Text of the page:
dried antelope horns?

Submitted by lisa on 10/31/01. ( mtgal42@netzero.com ) 204.211.224.12

Hello everyone,
I have two antelope to do that were brought in and the horns are from several years ago and are dried on the core with out cleaning. my question is what is the best way to seperate them? I was wondering if i could just soak in plain water to rehydrate them to seperate the horns from the cores. I checked the archives and didn't see much on this case. I know what to do if they are fresh but haven't incountered this before. thaks for your help.

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Don't know that I'd bother

This response submitted by George on 10/31/01. ( georoof@aol.com ) 64.12.96.169

Lisa,
If they're that old, the horns are held in place by natural glue. Dirive a thin pin in the backside of them and mount as they are.


Come on George,

This response submitted by Lars on 10/31/01. ( ) 206.127.86.25

I can't let you get away with that one. Old core material is an open invitation to bugs. Soak for a week in regular water and then boil them lightly. Clean that core very well and then peroxide to reduce the smell from the bone. Soak the horns in Tide detergant for several days, dry , and use your favorite "adhesive" to attach back to the cores. Pinning IS recommended.


Lars

This response submitted by George on 10/31/01. ( ) 152.163.188.227

She said they were OLD. Bugs probably already got them and I treat all my goat horns with Millers spray regardless. Realistically, what core is left inside those sheaths at this point in time can't be much more than would have been there had they been rotted and cut originally. I just doubt that rehydration is going to do any good on pronghorn horns.


All I know is....

This response submitted by Lars on 11/1/01. ( ) 206.127.86.20

Any bug damage I have seen usually resulted from not removing the sheaths and cleaning totally. Sheep, Mtn goats, and antelope were the worst scenarios due to the organic matter left under the sheath. The bugs may not go for the matter on the core, but the smell is enough to attract them to the mount where they will attack the under-wool and "log" the hair off in an attempt to devour the wool. And George, I am vey interested in the Miller's spray you use. Please elaborate on some details, here, so all may benefit.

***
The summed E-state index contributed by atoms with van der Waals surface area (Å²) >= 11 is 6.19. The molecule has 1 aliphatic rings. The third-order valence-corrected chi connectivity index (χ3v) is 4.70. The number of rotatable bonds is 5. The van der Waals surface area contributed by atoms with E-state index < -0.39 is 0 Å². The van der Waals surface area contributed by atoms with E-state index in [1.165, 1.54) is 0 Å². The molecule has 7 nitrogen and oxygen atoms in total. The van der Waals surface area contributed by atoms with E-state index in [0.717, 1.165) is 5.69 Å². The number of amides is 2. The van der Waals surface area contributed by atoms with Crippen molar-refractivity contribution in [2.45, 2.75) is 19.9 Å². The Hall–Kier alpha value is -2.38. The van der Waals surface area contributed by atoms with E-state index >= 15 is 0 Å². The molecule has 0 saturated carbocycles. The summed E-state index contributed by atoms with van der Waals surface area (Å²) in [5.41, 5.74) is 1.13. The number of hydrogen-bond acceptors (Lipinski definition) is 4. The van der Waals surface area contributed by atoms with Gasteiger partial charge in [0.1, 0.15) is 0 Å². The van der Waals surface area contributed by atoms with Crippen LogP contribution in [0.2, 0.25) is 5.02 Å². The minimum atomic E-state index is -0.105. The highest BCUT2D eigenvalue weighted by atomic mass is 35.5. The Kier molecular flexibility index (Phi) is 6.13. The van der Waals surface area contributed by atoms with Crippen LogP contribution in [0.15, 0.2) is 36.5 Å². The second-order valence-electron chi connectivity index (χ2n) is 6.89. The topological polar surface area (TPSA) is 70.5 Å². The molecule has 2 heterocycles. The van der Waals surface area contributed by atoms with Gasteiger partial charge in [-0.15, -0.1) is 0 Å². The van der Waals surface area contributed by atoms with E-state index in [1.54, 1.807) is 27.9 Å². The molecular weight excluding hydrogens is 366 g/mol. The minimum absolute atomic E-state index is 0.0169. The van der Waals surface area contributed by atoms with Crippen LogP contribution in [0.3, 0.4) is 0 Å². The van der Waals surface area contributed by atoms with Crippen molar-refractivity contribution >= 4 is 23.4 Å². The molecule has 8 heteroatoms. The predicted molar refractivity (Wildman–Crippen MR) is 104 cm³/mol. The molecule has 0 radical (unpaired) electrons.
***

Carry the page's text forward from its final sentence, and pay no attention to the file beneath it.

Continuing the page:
Miller Trophy Room Preservation

This response submitted by George on 11/1/01. ( ) 152.163.188.227

Antelope horns are like no others and as such, I always used this spray on the horns and cores. It is very good at providing a long term bug eradication/prevention and it soaks into the hair horns exceptionally well. It used to be sold by McKenzie, but I see their new catalog doesn't include it. It WAS expensive, but it works. You can call them at (704) 436-2001. It comes in a 16 oz aerosol with a tube spray for treating cracks and crevices in your shop to keep bugs of all shapes and sizes out, while killing those dumb enough to have been inside. Having said all that, I'm relatively sure that it contains the same products or nearly so as Raid Ant and Roach. Both soak into porous horns and cores exceptionally well and leave a residual that continues to fight bugs for extended periods.


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